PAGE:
Musings Of A Mountain Man: December 21, 2011 - WVU Football, WVU Basketball, News - Mountaineer Sports

Musings Of A Mountain Man: December 21, 2011

It's hard to say this for sure, because many challenges lie ahead for the young WVU men's basketball team.
   We will say it anyway:
   This year's WVU men's basketball team looks like it may be better than we thought it would be.
   Maybe quite a bit better.

   WE HESITATE TO UNDERESTIMATE a Bob Huggins team under most circumstances, so maybe that's fueling optimism.
   The guy is on the verge of 700 wins for a reason.
   That said, this year's Mountaineer team has been predicted to take a step back as it retooled with a roster holding eight freshmen trying to fill a void left behind by several battle-tested players who were key to one of the most successful runs in WVU's rich basketball history.
   Expectations that this notable stretch of accomplishment would take a detour for at least a year have been prevalent among many a Mountaineer watcher.
   It was not an unfair observation, considering how many skilled veterans WVU lost from last year and the year before and how many newcomers it had with inexperience on any collegiate level -- much less at the stratospheric heights of competition looming on the Big East Conference horizon.
   COMPARED WITH SOME of its conference opponents this season, this young Mountaineer team is more green than a Sierra Club meeting in Boston on St. Patrick's Day.
   That's pretty green.
   It's as green as mixing gold and blue.
   THERE'S ANOTHER MIX, though, that so far seems to be outpacing inexperience for WVU.
   That is the blend of leftover veterans -- senior forward Kevin Jones, senior guard Truck Bryant and significantly more productive junior forward/center Deniz Kilicli -- combined with talented freshmen such as guards Aaron Brown, Gary Browne and Jabarie Hinds, forwards Keaton Miles and Kevin Noreen and center Pat Forsythe.
   Let's not leave freshman walk-on guard and West Virginia native Paul Williamson of Logan out of the mix.
   Williamson has shown a deft shooting touch from outside, poise in handling the ball and the hustle on defense that Huggins demands.
   AT THIS POINT, WVU stands at a more-than-acceptable 8-2 record heading into Thursday night's game with Missouri State in Las Vegas, a win against whom will give Huggins his 700th career victory.
   That game is followed Friday night in Vegas with a matchup against nationally sixth-ranked Baylor, followed by a Dec. 28 home date with Villanova and a Dec. 30 contest at Seton Hall.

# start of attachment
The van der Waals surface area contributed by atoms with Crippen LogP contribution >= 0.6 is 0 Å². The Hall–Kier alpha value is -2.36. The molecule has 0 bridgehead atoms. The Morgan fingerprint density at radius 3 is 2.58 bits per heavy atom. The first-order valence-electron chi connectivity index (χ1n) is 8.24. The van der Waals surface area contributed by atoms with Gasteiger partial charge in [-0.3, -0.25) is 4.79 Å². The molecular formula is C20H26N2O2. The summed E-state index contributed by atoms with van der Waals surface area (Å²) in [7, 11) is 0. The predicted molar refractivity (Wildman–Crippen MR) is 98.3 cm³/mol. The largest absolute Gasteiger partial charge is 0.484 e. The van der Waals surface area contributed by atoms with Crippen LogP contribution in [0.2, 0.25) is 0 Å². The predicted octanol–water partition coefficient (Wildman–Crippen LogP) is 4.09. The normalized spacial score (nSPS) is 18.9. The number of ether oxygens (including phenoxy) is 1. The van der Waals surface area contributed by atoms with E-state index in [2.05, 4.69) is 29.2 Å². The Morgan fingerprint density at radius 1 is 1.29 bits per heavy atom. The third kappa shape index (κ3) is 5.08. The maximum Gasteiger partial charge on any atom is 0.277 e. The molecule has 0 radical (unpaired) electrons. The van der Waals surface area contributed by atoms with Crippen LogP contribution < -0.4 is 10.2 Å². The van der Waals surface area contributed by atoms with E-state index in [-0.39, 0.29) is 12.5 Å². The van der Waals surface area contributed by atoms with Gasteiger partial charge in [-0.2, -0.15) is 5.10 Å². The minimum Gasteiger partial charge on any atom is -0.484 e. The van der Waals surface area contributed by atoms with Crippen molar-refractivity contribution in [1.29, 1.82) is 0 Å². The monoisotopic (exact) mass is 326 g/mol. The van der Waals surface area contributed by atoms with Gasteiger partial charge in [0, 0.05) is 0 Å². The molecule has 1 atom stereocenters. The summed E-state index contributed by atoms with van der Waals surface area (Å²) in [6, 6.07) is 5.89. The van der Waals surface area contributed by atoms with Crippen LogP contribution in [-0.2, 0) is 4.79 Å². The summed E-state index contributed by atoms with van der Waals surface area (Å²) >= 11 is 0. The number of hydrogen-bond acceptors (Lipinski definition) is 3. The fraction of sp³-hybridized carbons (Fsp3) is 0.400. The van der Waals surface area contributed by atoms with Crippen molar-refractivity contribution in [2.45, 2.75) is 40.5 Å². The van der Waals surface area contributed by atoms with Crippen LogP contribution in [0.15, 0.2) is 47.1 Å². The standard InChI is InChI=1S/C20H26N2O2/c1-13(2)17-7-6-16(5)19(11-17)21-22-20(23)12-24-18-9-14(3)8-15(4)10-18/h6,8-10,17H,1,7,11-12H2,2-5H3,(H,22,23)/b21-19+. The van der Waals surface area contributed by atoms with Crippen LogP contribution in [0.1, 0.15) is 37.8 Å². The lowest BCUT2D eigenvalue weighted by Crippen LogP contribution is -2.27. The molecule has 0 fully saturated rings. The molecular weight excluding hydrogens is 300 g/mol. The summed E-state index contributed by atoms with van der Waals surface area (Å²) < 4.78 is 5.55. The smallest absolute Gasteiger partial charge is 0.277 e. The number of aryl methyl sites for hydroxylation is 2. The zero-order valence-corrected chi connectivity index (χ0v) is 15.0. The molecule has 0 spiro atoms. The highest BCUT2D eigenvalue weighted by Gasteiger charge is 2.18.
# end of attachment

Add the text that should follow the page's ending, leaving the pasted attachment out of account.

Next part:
That's four games in eight days, three of them on the road and encompassing long-distance travel.
   WE WILL KNOW MORE at the end of next week if we are right about WVU surpassing prognostications.
   If Jones (averaging almost 21 points and more than 11 rebounds a game), Bryant (16.5 points a game) and Kilicli (12.2 points and close to seven rebounds per contest) can keep up the pace, and the underclassmen can continue to progress, we think WVU can finish the grueling stretch at no worse than 3-1.
   That would run WVU's record to 11-3 approaching midseason.
   Not a bad start for a team predicted to finish in the Big East's bottom half.

   THE WVU TICKET OFFICE reported in recent days that sales are down for the Jan. 4 Orange Bowl game in Miami.
   The university -- on the hook from Orange Bowl administrators to sell 17,500 tickets -- is asking $99 each for tickets in the upper level end zone.
   WVU so far has sold about 7,500 tickets at that price and school officials admit that it's not likely they will sell them all.
   THIS CREATES A FINANCIAL CONUNDRUM for WVU because it will have to endure the cost for each ticket it doesn't sell.
   That could amount to more than a half-million dollars.
   The problem is that secondary ticket sellers such as StubHub or sellers on websites like EBay have better seats available for quite a bit less money.
   Our experience is that showing up the day of the game with money in hand can lead to a good ticket at agreeable price as kickoff nears and scalpers -- er, shall we say, ticket agents -- get desperate to unload their product for at least something.
   WHILE IT MAY SEEM DISLOYAL to do this instead of buying overpriced and underwhelming tickets from WVU, the law of supply and demand dictates that many a WVU fan will decide to buy better seats for less money.
   If you believe Internet chatter, many a WVU fan already has done so.
   WVU officials are caught in an vise because they reportedly are giving away more than 2,000 tickets to players and coaches' families and others traveling with the team as well as to military veterans who are getting free tickets.
   That forces WVU to charge more than face value for the retail tickets they are selling in a bid to break even.
   The result is a counter-intuitive economic formula with red ink as its chief ingredient.
   THIS IS A PRIME EXAMPLE of how the BCS system is drowning in a sea of greed.
   What gives Orange Bowl officials the right to hold WVU ransom for that many tickets, at such a cost, in such an undesirable seating location?
   To use a Miami metaphor, the Orange Bowl's arm-twisting is forcing WVU to charge South Beach prices for Liberty City tickets.
   Any Orange Bowl muckety-muck who wonders why the BCS system is being called into question needs to look no further than the unbalanced, corrupt and usurious ticket conflicts the BCS bowls place on the programs that play in the games and the fans who attend them.
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